The lime-pozzolana reaction is a progressive reaction between reactive silica and alumina and lime to produce calcium silicate hydrates and calcium aluminate hydrates similar, but not the same, as those produced in hydraulic limes and Portland cement.

Particle shape and grading

It is often considered that sharpness is a desirable characteristic in an aggregate as it ensures a better bond between binder and aggregate. Sharp aggregates produce less workable mixes and therefore require more water which tends to reduce strength and increase shrinkage.

In my analysis of historic mortars, I have found no correlation between sharp aggregates and durability. Similarly, aggregates in traditional mortars were rarely well or evenly graded, and if they were it was accidental. Again I have seen no correlation between particle grading and
durability. The shape of aggregate particle is however, important in top coat roughcast renders. Historically round pebbles or peas were included in the thrown top coat, and these as well as being visually pleasing, helped throw rainwater off the wall. Both limestone and sandstone rounds are still available.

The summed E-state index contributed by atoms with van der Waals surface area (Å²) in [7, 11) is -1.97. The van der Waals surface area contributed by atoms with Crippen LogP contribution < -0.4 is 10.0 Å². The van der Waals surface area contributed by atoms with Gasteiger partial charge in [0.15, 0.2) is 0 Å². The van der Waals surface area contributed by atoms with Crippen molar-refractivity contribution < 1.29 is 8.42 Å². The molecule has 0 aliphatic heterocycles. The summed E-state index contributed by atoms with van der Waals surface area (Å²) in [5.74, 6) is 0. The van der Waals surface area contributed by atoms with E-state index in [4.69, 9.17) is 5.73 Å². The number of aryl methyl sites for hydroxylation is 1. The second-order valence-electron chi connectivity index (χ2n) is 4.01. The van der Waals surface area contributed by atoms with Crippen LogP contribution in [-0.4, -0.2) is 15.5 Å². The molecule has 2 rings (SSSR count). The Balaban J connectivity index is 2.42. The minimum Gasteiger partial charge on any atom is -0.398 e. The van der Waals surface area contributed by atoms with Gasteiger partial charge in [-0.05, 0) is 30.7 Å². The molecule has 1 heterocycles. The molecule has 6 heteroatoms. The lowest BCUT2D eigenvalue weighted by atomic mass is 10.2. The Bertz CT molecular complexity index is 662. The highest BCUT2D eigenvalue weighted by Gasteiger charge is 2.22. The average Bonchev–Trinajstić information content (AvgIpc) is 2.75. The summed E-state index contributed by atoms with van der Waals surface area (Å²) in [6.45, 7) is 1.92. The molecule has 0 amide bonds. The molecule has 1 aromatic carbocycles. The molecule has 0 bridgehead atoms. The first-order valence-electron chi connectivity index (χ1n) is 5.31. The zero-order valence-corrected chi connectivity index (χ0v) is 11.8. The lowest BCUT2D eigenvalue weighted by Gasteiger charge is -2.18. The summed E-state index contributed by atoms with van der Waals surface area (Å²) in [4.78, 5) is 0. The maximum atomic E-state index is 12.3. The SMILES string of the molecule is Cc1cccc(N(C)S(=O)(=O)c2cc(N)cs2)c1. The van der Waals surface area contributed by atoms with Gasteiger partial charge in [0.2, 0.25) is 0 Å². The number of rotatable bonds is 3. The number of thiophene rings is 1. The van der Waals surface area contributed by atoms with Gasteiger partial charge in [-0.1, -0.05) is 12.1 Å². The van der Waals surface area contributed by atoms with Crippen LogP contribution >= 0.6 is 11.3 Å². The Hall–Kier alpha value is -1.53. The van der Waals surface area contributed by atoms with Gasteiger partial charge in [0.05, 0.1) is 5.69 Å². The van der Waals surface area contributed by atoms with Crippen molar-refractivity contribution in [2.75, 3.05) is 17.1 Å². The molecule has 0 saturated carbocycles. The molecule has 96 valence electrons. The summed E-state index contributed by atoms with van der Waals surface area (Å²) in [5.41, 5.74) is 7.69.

To sum up so far, if I were asked to design a lime render for a traditional stone or brick building that would stand the best chance of proving durable for, say 300 years, the ingredients would be:

  • An impure lime putty produced in a coal-fired kiln
  • Coal ash sieved to 5mm down
  • A pozzolanic material such as metakaolin or reliably pozzolanic brick particles and powder
  • Limestone sand (not limestone dust) sieved to 5mm down
  • Quartz, flint or sandstone sand sieved to 5mm and well graded
  • Limestone rounds if the top coat is roughcast

The render must then be protected with an exterior grade limewash with added tallow, linseed oil, or casein.

So far, I have been talking about aggregates appropriate for use with traditional lime putty and non-hydraulic limes.